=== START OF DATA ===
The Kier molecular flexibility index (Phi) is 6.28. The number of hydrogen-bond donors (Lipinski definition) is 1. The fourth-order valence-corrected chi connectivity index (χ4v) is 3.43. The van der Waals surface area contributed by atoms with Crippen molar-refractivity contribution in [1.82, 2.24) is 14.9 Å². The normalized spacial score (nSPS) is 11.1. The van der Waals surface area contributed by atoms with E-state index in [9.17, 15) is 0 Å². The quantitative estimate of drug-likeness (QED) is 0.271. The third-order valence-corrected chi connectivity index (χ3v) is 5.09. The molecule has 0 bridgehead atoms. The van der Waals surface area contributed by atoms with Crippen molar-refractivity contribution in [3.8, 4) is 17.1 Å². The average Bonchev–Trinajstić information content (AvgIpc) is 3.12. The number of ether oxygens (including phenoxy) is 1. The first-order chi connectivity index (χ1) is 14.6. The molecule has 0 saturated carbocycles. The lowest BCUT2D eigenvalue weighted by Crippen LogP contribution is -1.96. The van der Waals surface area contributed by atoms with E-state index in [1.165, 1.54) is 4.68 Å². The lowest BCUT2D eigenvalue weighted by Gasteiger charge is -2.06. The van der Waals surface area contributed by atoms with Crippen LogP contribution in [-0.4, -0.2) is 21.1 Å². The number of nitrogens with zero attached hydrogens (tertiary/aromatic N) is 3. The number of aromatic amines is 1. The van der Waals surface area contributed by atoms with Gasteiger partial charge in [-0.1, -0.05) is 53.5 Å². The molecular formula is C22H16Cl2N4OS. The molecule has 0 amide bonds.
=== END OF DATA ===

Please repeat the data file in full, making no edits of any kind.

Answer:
The Kier molecular flexibility index (Phi) is 6.28. The number of hydrogen-bond donors (Lipinski definition) is 1. The fourth-order valence-corrected chi connectivity index (χ4v) is 3.43. The van der Waals surface area contributed by atoms with Crippen molar-refractivity contribution in [1.82, 2.24) is 14.9 Å². The normalized spacial score (nSPS) is 11.1. The van der Waals surface area contributed by atoms with E-state index in [9.17, 15) is 0 Å². The quantitative estimate of drug-likeness (QED) is 0.271. The third-order valence-corrected chi connectivity index (χ3v) is 5.09. The molecule has 0 bridgehead atoms. The van der Waals surface area contributed by atoms with Crippen molar-refractivity contribution in [3.8, 4) is 17.1 Å². The average Bonchev–Trinajstić information content (AvgIpc) is 3.12. The number of ether oxygens (including phenoxy) is 1. The first-order chi connectivity index (χ1) is 14.6. The molecule has 0 saturated carbocycles. The lowest BCUT2D eigenvalue weighted by Crippen LogP contribution is -1.96. The van der Waals surface area contributed by atoms with E-state index in [1.165, 1.54) is 4.68 Å². The lowest BCUT2D eigenvalue weighted by Gasteiger charge is -2.06. The van der Waals surface area contributed by atoms with Crippen LogP contribution in [-0.4, -0.2) is 21.1 Å². The number of nitrogens with zero attached hydrogens (tertiary/aromatic N) is 3. The number of aromatic amines is 1. The van der Waals surface area contributed by atoms with Gasteiger partial charge in [-0.1, -0.05) is 53.5 Å². The molecular formula is C22H16Cl2N4OS. The molecule has 0 amide bonds.